“Bill O’Reilly is not looking out for the kids,” wailed a blogger. He ought to lose his job for his “base-line idiocy” and perverse inhumanity, sermonized Keith Olbermann, suddenly sounding a lot like the man he calls “Billo.” “I’ve really had it, you know, with people judging,” came Sean Hannity’s signature inanities. “This was an 11 year-old boy, ripped away from his family, and people are suggesting maybe he just enjoyed being away from school.”
The contretemps were over O’Reilly’s response to the case of Missouri kidnapping victim Shawn Hornbeck. The boy disappeared in 2002, and “turned up four years later—alive, the alleged captive of a pizza-parlor manager,” to quote Newsweek. O’Reilly has been clobbered ever since he dared to suggest that, horrors, the kid probably enjoyed his new-found freedom: “He didn’t have to go to school. He could run around and do whatever he wanted.”
Indeed, in Newsweek’s telling, “The 11-year-old boy no longer had to go to school. He could watch TV and play videogames all day. He was given an iPod, a computer, an Xbox 360 and a bike.” At 15, he had a girlfriend and a best friend, with whom he regularly rode his bike, went skateboarding, hung around the mall and played videogames.
Shawn surfed the Web. On at least four occasions he was stopped by police late at night and given a ride home. Not once did he so much as mutter under his breath, “I’m that kidnapped kid.” And get this: young Shawn even filed a police report when his brand-new bike was stolen, but failed to mention that its owner had been nicked too.
Tony Douglas, the bosom buddy, would sleep over at Shawn’s place. He attests to the chummy interactions between Shawn and his kidnapper, Michael Devlin. Shawn, in turn, spent holidays with Tony. A “neighbor, Krista Jones, observed Devlin teaching the boy to drive his pickup truck, while others saw the two pitching a tent outside the apartment.”
These are the unsettling facts in the Hornbeck case. Naturally, they make people uneasy. If not for the ersatz experts waiting in the wings to rape reality with dubious theoretical constructs, a torpid public might have grappled with some of these discomfiting realities.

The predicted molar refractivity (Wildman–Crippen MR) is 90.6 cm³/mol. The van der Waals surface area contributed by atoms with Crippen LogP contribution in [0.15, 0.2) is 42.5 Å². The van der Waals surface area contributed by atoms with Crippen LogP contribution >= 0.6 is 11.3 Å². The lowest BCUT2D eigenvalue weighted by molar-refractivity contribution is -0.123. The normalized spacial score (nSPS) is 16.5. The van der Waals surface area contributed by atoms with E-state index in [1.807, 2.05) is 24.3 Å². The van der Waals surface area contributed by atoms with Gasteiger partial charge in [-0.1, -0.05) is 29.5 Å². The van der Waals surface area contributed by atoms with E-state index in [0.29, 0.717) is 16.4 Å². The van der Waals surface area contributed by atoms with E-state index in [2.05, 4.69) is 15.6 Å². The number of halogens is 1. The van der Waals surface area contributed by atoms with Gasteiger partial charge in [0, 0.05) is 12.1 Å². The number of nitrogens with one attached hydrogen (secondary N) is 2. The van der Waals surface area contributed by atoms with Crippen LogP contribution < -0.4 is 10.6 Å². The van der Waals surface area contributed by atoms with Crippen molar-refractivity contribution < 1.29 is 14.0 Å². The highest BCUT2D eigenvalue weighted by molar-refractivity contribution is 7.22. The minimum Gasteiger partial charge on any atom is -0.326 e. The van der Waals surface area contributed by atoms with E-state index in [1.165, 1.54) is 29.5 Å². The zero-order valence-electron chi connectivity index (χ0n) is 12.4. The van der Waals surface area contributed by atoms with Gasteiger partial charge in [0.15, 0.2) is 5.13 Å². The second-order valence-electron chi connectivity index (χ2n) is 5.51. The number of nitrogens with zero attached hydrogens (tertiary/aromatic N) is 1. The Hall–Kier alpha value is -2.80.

Newsweek, Olbermann, and our execrable experts asserted that Shawn “was almost surely threatened with gruesome consequences if he said a word about his abduction to anyone else.” Based on what evidence? The freedom Shawn was given to come and go as he pleased? One Dr. Terri Weaver got carried away in trying to explain why, while on his bike rides, out with his girlfriend, at the mall, or at a slumber party, Shawn failed to dial 911 on the cellphone he owned. Devlin could have threatened to kill the boy’s family and pets, she hyperventilated. Another tele-twit asserted, sans proof, that Shawn had decided to sacrifice his needs to save his family. To date, there is no evidence that the boy was molested. Devlin is charged with “felony kidnapping and felony armed criminal action,” but not with sexual assault.
O’Reilly also picked apart the “Stockholm syndrome,” something that really got the assorted resident experts going. (The stupidest and most vulgar of the psychology profession dominate the cable and talk show circuit; members of the Skeptics Society or the Society for a Science of Clinical Psychology they are not.) The sages had diagnosed Hornbeck in absentia with this Syndrome, which is said to arise when the kidnapped individual is deprived of basic needs. These are gratified grudgingly by the assailant, to whom the victim is purported to become emotionally attached. At best, “Stockholm Syndrome” describes an adaptive, purposeful behavior—a survival mechanism, not a disorder.
It most certainly doesn’t describe Shawn, although there were shades of it in Natascha Kampusch. This Austrian girl was “yanked off a suburban street when she was 10 and confined to a squalid, windowless [underground] cell for more than eight years,” reported MSNBC. Kampusch was confused, even ambivalent about her captor. But she told herself, “Surely I didn’t come into the world so I could be locked up and my life completely ruined.” So she read, listened to classical music, taught herself to knit, and eventually made a dash for it.
As did Steven Stayner find the strength to flee his tormentor. In 1972 he was “kidnapped at age 7 and sexually abused,” writes Newsweek. Eight years later, “when his kidnaper brought a 5 year-old home, Steven took the little boy and made a run for it—hitchhiking 40 miles and going to a police station in Ukiah, Calif. ‘I couldn’t see Timmy suffer,’ he told Newsweek in 1984. ‘It was my do-or-die chance.'”
In January of 2006, a 13-year-old German girl was abducted, sexually assaulted, and held in a crate, at the complete mercy of her captor. However, when her abductor took her and the dog for a walk, she managed to drop notes on which she had scribbled, “Help.” And helped she was.
Olbermann insisted that by raising questions about Shawn’s conduct—in effect daring to impute a modicum of free will to the young boy—O’Reilly was guilty of “blaming the victim.” Nonsense on stilts. Shawn’s poor response to his predicament does nothing to change that he was a victim of a craven criminal. It does, however, amplify the fortitude shown by Steven Stayner, Natascha Kampusch, and others like them.
©2007 By Ilana Mercer
tDaily.com, January 25, The Valley Morning Star (February 4), & Washington County News, Holmes County Advertiser (February 7)
CATEGORIES: Crime, Media, Pop Psychology